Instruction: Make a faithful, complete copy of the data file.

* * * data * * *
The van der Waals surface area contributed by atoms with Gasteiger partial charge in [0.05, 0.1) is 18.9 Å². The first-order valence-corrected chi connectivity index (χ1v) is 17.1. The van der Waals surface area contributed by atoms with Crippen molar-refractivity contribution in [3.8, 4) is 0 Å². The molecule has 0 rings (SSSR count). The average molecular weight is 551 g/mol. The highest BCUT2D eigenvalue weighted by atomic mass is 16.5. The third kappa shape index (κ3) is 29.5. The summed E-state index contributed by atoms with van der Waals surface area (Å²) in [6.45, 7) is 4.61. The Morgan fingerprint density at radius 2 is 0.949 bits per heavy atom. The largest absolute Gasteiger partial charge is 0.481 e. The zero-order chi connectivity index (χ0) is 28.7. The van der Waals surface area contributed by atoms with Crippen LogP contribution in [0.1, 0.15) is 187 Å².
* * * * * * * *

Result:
The van der Waals surface area contributed by atoms with Gasteiger partial charge in [0.05, 0.1) is 18.9 Å². The first-order valence-corrected chi connectivity index (χ1v) is 17.1. The van der Waals surface area contributed by atoms with Crippen molar-refractivity contribution in [3.8, 4) is 0 Å². The molecule has 0 rings (SSSR count). The average molecular weight is 551 g/mol. The highest BCUT2D eigenvalue weighted by atomic mass is 16.5. The third kappa shape index (κ3) is 29.5. The summed E-state index contributed by atoms with van der Waals surface area (Å²) in [6.45, 7) is 4.61. The Morgan fingerprint density at radius 2 is 0.949 bits per heavy atom. The largest absolute Gasteiger partial charge is 0.481 e. The zero-order chi connectivity index (χ0) is 28.7. The van der Waals surface area contributed by atoms with Crippen LogP contribution in [0.1, 0.15) is 187 Å².